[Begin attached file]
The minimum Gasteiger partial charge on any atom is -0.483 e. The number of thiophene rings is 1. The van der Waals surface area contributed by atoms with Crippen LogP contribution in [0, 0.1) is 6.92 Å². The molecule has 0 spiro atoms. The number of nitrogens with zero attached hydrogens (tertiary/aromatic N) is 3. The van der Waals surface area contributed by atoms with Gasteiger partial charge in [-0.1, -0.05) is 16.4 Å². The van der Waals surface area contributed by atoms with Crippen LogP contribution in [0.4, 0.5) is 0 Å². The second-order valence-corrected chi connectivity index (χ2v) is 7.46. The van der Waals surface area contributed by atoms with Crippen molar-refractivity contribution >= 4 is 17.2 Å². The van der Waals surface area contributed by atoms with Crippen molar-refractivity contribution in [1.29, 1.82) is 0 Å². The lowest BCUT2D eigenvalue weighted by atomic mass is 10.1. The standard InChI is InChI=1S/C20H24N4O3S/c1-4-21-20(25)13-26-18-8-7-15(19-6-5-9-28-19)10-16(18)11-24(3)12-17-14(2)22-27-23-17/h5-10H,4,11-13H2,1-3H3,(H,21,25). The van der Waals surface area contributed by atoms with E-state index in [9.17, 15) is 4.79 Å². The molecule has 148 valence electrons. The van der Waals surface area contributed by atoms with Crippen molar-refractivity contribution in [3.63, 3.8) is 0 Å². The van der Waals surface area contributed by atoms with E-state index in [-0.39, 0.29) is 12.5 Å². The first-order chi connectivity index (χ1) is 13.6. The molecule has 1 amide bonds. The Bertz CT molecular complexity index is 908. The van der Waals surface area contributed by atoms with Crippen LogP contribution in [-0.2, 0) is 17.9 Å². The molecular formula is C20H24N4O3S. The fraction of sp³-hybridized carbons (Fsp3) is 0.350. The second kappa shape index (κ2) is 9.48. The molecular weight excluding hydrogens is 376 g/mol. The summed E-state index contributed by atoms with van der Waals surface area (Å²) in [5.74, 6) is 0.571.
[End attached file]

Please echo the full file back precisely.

The minimum Gasteiger partial charge on any atom is -0.483 e. The number of thiophene rings is 1. The van der Waals surface area contributed by atoms with Crippen LogP contribution in [0, 0.1) is 6.92 Å². The molecule has 0 spiro atoms. The number of nitrogens with zero attached hydrogens (tertiary/aromatic N) is 3. The van der Waals surface area contributed by atoms with Gasteiger partial charge in [-0.1, -0.05) is 16.4 Å². The van der Waals surface area contributed by atoms with Crippen LogP contribution in [0.4, 0.5) is 0 Å². The second-order valence-corrected chi connectivity index (χ2v) is 7.46. The van der Waals surface area contributed by atoms with Crippen molar-refractivity contribution >= 4 is 17.2 Å². The van der Waals surface area contributed by atoms with Crippen molar-refractivity contribution in [1.29, 1.82) is 0 Å². The lowest BCUT2D eigenvalue weighted by atomic mass is 10.1. The standard InChI is InChI=1S/C20H24N4O3S/c1-4-21-20(25)13-26-18-8-7-15(19-6-5-9-28-19)10-16(18)11-24(3)12-17-14(2)22-27-23-17/h5-10H,4,11-13H2,1-3H3,(H,21,25). The van der Waals surface area contributed by atoms with E-state index in [9.17, 15) is 4.79 Å². The molecule has 148 valence electrons. The van der Waals surface area contributed by atoms with Crippen molar-refractivity contribution in [3.63, 3.8) is 0 Å². The van der Waals surface area contributed by atoms with E-state index in [-0.39, 0.29) is 12.5 Å². The first-order chi connectivity index (χ1) is 13.6. The molecule has 1 amide bonds. The Bertz CT molecular complexity index is 908. The van der Waals surface area contributed by atoms with Crippen LogP contribution in [-0.2, 0) is 17.9 Å². The molecular formula is C20H24N4O3S. The fraction of sp³-hybridized carbons (Fsp3) is 0.350. The second kappa shape index (κ2) is 9.48. The molecular weight excluding hydrogens is 376 g/mol. The summed E-state index contributed by atoms with van der Waals surface area (Å²) in [5.74, 6) is 0.571.